Rotman Management Magazine - - CONTENTS -

Mar­garita Mayo

“To thine own self be true, and it must fol­low, as the night the day, thou canst not then be false to any man.”

As Shake­speare in­di­cates in this quote from Ham­let, be­ing true to one­self — be­ing au­then­tic — is a pre-con­di­tion of be­ing true to oth­ers, and has been a sign of moral author­ity through­out his­tory.

One of the most press­ing is­sues we face to­day is a lack of trust in our lead­ers. Peo­ple are in­creas­ingly un­likely to trust a per­son just be­cause they hold a se­nior po­si­tion. Lead­er­ship schol­ars agree that au­then­tic­ity—or a lack thereof—lies near the heart of the cri­sis of con­fi­dence in con­tem­po­rary lead­er­ship.

In my work I have iden­ti­fied three char­ac­ter­is­tics that set au­then­tic lead­ers apart.

Emo­tional au­then­tic­ity in­cludes ways to in­crease HEART. your self-aware­ness through un­bi­ased pro­cess­ing of your strengths and weak­nesses, cul­ti­vat­ing your pas­sion and trans­mit­ting it to oth­ers with hu­mil­ity, as well as us­ing parts of your life story to un­der­score the truth of your lead­er­ship.

Be­havioural au­then­tic­ity means con­sis­tently act­ing in HABIT. ac­cor­dance with your prin­ci­ples while fos­ter­ing an op­ti­mistic out­look and stay­ing in con­trol of your des­tiny. The habit of learn­ing is a key be­havioural el­e­ment of au­then­tic lead­ers, who em­brace a growth mind­set and proac­tively seek out hon­est feed­back in or­der to adapt and progress.

So­cial au­then­tic­ity en­tails build­ing au­then­tic HARMONY. teams and or­ga­ni­za­tions with a car­ing men­tal­ity and col- lec­tive iden­tity, cre­at­ing a com­mu­nity that changes with the times and achiev­ing a bal­ance be­tween agency and com­mu­nion.

Au­then­tic­ity has been his­tor­i­cally con­sid­ered by psy­chol­o­gists as the very essence of well-be­ing. How­ever, de­spite its im­por­tance to the hu­man con­di­tion, the em­pir­i­cal re­search on au­then­tic­ity is patchy. Only re­cently have schol­ars de­vel­oped val­i­dated mea­sures to as­sess feel­ings of au­then­tic­ity, and the lack of it — in­au­then­tic­ity.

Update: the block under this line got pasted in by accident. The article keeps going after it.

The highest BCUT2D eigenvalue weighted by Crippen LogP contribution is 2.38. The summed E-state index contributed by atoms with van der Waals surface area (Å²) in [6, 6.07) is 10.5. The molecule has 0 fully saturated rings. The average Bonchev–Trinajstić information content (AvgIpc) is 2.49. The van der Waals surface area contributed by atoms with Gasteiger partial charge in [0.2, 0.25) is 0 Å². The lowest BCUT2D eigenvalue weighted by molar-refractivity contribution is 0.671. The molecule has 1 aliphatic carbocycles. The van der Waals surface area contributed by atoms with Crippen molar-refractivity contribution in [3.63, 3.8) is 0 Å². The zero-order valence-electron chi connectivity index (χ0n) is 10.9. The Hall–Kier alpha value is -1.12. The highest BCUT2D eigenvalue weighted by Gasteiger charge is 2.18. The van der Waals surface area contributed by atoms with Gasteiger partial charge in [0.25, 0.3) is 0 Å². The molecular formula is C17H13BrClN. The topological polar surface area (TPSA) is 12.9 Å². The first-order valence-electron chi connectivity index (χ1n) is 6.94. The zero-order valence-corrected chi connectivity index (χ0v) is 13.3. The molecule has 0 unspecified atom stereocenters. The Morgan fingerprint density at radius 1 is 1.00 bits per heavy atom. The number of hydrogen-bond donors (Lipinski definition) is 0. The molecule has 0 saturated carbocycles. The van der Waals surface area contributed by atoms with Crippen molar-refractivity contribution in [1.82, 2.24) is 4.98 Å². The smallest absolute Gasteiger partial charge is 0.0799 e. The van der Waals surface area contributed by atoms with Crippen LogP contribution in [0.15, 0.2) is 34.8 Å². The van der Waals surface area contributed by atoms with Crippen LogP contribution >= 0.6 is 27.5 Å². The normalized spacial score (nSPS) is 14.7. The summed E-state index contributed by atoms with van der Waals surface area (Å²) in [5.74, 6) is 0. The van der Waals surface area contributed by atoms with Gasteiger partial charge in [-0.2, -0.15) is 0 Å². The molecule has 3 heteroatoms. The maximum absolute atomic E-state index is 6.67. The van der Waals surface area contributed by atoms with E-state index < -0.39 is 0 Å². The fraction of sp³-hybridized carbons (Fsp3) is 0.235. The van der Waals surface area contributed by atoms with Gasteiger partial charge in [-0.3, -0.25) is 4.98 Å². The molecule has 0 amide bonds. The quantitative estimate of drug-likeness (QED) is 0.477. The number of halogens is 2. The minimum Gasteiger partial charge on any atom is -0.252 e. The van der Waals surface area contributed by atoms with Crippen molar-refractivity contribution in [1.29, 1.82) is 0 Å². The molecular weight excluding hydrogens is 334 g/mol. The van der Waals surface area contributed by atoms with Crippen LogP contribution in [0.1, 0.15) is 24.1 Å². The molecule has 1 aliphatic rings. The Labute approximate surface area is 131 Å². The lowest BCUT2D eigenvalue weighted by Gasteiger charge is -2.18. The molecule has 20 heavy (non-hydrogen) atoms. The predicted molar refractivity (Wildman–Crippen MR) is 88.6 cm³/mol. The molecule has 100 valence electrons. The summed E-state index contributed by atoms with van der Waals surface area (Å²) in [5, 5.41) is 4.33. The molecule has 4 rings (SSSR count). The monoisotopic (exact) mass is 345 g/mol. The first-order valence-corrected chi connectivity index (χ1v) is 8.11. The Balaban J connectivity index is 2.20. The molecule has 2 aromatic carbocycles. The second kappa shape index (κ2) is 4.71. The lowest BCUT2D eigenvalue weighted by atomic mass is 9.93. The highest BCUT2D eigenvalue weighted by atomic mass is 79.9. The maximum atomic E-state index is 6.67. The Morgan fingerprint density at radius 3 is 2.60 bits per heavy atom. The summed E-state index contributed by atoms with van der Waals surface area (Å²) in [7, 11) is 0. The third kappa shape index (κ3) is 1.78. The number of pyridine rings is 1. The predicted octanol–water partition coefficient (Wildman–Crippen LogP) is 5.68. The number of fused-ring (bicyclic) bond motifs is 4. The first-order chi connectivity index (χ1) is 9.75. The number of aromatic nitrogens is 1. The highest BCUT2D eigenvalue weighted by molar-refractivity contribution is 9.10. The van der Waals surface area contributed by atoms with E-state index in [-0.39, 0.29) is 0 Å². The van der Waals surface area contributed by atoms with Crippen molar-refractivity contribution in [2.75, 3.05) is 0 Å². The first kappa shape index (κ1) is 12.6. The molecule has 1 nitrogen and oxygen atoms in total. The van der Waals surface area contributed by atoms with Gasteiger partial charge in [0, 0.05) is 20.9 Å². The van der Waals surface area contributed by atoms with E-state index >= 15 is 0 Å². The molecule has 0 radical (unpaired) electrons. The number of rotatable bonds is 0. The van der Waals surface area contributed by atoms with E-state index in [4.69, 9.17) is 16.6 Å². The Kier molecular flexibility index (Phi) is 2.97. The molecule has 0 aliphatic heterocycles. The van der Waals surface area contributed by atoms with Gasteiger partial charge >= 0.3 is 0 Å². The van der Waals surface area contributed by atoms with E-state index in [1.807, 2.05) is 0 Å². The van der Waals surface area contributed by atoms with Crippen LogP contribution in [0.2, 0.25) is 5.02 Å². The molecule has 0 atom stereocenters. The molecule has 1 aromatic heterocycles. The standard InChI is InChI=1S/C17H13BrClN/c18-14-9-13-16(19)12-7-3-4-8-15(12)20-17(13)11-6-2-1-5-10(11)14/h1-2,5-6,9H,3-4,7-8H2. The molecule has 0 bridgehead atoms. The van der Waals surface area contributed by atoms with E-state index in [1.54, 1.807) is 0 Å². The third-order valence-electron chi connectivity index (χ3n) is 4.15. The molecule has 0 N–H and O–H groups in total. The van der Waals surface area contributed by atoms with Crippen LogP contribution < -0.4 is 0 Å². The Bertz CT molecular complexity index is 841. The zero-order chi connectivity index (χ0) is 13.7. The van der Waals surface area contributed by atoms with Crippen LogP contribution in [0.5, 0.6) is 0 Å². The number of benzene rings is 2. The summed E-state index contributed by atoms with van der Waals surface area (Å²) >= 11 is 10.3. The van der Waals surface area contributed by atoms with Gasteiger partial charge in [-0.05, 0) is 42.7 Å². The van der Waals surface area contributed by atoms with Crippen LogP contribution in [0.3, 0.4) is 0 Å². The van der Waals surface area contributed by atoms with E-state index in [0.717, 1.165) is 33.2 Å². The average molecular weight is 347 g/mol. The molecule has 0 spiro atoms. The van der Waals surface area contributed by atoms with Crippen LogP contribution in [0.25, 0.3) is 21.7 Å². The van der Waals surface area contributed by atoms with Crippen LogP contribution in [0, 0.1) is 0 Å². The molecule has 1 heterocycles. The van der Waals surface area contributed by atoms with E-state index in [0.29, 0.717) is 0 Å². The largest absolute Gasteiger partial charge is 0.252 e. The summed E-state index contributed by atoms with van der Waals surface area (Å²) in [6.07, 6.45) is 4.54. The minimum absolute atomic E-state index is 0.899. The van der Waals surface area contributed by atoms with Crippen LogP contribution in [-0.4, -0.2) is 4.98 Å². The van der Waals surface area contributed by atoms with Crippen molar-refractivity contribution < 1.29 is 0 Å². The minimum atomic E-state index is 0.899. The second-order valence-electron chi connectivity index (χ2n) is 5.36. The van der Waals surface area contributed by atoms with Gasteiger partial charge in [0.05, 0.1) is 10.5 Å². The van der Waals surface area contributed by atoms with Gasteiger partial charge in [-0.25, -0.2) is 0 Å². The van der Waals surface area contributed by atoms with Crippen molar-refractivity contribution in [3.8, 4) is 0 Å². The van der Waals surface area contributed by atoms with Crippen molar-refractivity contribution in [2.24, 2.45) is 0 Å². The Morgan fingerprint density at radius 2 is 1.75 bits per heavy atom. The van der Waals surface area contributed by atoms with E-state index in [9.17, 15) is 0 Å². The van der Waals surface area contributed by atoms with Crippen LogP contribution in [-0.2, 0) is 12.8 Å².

A group of re­searchers led by Alex Wood at the Univer­sity of Manch­ester con­ducted a series of stud­ies to de­velop a mea­sure of au­then­tic­ity and test its re­la­tion to well-be­ing. In a nut­shell, says Wood, au­then­tic­ity in­volves “be­ing true to one­self in most sit­u­a­tions and liv­ing in ac­cor­dance with one’s val­ues and be­liefs.” This is what the re­searchers la­bel ‘au­then­tic liv­ing’. The team also de­vel­oped a scale to mea­sure in­au­then­tic­ity or feel­ings of self-alien­ation, which refers to the ‘sub­jec­tive ex­pe­ri­ence of not know­ing one­self, or feel­ing out of touch with the true self.

In one study, the re­searchers ex­plored the re­la­tion­ship be­tween feel­ings of au­then­tic­ity and in­au­then­tic­ity based on two in­di­ca­tors of sub­jec­tive well-be­ing: stress and hap­pi­ness. They asked par­tic­i­pants to in­di­cate how of­ten in the pre­vi­ous month they found their lives un­pre­dictable (‘up­set about some­thing that hap­pened un­ex­pect­edly’), un­con­trol­lable (‘un­able to con­trol ir­ri­ta­tions in your life’) and over­whelm­ing (‘felt that you were not on top of things’), and asked them for their per­cep­tion of hap­pi­ness.

An in­ter­est­ing pat­tern emerged: Au­then­tic­ity was pos­i­tively re­lated to hap­pi­ness and neg­a­tively re­lated to stress. But the cor­re­la­tions of in­au­then­tic­ity with less hap­pi­ness

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